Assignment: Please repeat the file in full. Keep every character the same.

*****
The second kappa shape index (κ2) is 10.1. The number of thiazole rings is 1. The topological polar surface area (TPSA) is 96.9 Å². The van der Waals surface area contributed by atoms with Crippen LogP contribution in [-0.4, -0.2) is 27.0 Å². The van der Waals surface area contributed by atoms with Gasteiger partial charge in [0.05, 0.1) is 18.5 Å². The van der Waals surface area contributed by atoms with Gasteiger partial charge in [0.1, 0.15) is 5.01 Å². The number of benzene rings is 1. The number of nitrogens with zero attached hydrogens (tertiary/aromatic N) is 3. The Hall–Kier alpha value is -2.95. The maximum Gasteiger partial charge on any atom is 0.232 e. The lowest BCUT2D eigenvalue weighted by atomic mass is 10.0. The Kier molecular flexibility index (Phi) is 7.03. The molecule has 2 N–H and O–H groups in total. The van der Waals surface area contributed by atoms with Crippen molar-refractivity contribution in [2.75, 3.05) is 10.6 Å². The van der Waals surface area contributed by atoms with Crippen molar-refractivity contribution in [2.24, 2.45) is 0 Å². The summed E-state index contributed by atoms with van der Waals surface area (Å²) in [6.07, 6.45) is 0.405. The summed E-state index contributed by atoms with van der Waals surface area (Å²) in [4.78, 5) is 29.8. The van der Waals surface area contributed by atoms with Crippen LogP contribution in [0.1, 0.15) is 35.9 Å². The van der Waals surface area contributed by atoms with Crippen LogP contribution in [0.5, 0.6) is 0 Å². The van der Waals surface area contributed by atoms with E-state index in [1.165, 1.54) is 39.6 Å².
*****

The second kappa shape index (κ2) is 10.1. The number of thiazole rings is 1. The topological polar surface area (TPSA) is 96.9 Å². The van der Waals surface area contributed by atoms with Crippen LogP contribution in [-0.4, -0.2) is 27.0 Å². The van der Waals surface area contributed by atoms with Gasteiger partial charge in [0.05, 0.1) is 18.5 Å². The van der Waals surface area contributed by atoms with Gasteiger partial charge in [0.1, 0.15) is 5.01 Å². The number of benzene rings is 1. The number of nitrogens with zero attached hydrogens (tertiary/aromatic N) is 3. The Hall–Kier alpha value is -2.95. The maximum Gasteiger partial charge on any atom is 0.232 e. The lowest BCUT2D eigenvalue weighted by atomic mass is 10.0. The Kier molecular flexibility index (Phi) is 7.03. The molecule has 2 N–H and O–H groups in total. The van der Waals surface area contributed by atoms with Crippen molar-refractivity contribution in [2.75, 3.05) is 10.6 Å². The van der Waals surface area contributed by atoms with Crippen molar-refractivity contribution in [2.24, 2.45) is 0 Å². The summed E-state index contributed by atoms with van der Waals surface area (Å²) in [6.07, 6.45) is 0.405. The summed E-state index contributed by atoms with van der Waals surface area (Å²) in [4.78, 5) is 29.8. The van der Waals surface area contributed by atoms with Crippen LogP contribution in [0.1, 0.15) is 35.9 Å². The van der Waals surface area contributed by atoms with Crippen LogP contribution in [0.5, 0.6) is 0 Å². The van der Waals surface area contributed by atoms with E-state index in [1.165, 1.54) is 39.6 Å².